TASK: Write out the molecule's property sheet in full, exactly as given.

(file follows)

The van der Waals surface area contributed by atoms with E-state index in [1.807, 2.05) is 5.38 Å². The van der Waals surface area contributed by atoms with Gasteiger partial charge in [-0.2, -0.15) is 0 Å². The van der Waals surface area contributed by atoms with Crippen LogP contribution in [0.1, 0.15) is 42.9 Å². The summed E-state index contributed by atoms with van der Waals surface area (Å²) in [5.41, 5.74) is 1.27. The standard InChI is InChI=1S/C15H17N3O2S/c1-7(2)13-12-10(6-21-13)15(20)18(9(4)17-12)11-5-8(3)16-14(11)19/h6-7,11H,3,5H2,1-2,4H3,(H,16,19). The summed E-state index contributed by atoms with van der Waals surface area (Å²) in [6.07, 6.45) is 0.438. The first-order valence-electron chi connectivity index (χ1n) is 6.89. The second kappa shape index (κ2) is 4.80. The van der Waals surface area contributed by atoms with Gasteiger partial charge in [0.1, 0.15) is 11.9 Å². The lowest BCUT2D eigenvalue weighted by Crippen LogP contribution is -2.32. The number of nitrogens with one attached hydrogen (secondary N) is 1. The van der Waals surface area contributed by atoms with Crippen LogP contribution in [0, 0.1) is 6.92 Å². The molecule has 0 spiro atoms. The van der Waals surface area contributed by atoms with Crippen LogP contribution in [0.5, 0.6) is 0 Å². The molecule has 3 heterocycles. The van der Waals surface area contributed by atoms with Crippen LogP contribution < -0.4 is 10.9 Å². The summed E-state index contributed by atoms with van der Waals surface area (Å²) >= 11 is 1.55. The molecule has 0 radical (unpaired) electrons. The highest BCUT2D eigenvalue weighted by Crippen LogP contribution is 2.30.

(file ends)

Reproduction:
The van der Waals surface area contributed by atoms with E-state index in [1.807, 2.05) is 5.38 Å². The van der Waals surface area contributed by atoms with Gasteiger partial charge in [-0.2, -0.15) is 0 Å². The van der Waals surface area contributed by atoms with Crippen LogP contribution in [0.1, 0.15) is 42.9 Å². The summed E-state index contributed by atoms with van der Waals surface area (Å²) in [5.41, 5.74) is 1.27. The standard InChI is InChI=1S/C15H17N3O2S/c1-7(2)13-12-10(6-21-13)15(20)18(9(4)17-12)11-5-8(3)16-14(11)19/h6-7,11H,3,5H2,1-2,4H3,(H,16,19). The summed E-state index contributed by atoms with van der Waals surface area (Å²) in [6.07, 6.45) is 0.438. The first-order valence-electron chi connectivity index (χ1n) is 6.89. The second kappa shape index (κ2) is 4.80. The van der Waals surface area contributed by atoms with Gasteiger partial charge in [0.1, 0.15) is 11.9 Å². The lowest BCUT2D eigenvalue weighted by Crippen LogP contribution is -2.32. The number of nitrogens with one attached hydrogen (secondary N) is 1. The van der Waals surface area contributed by atoms with Crippen LogP contribution in [0, 0.1) is 6.92 Å². The molecule has 0 spiro atoms. The van der Waals surface area contributed by atoms with Crippen LogP contribution in [0.5, 0.6) is 0 Å². The molecule has 3 heterocycles. The van der Waals surface area contributed by atoms with Crippen LogP contribution < -0.4 is 10.9 Å². The summed E-state index contributed by atoms with van der Waals surface area (Å²) >= 11 is 1.55. The molecule has 0 radical (unpaired) electrons. The highest BCUT2D eigenvalue weighted by Crippen LogP contribution is 2.30.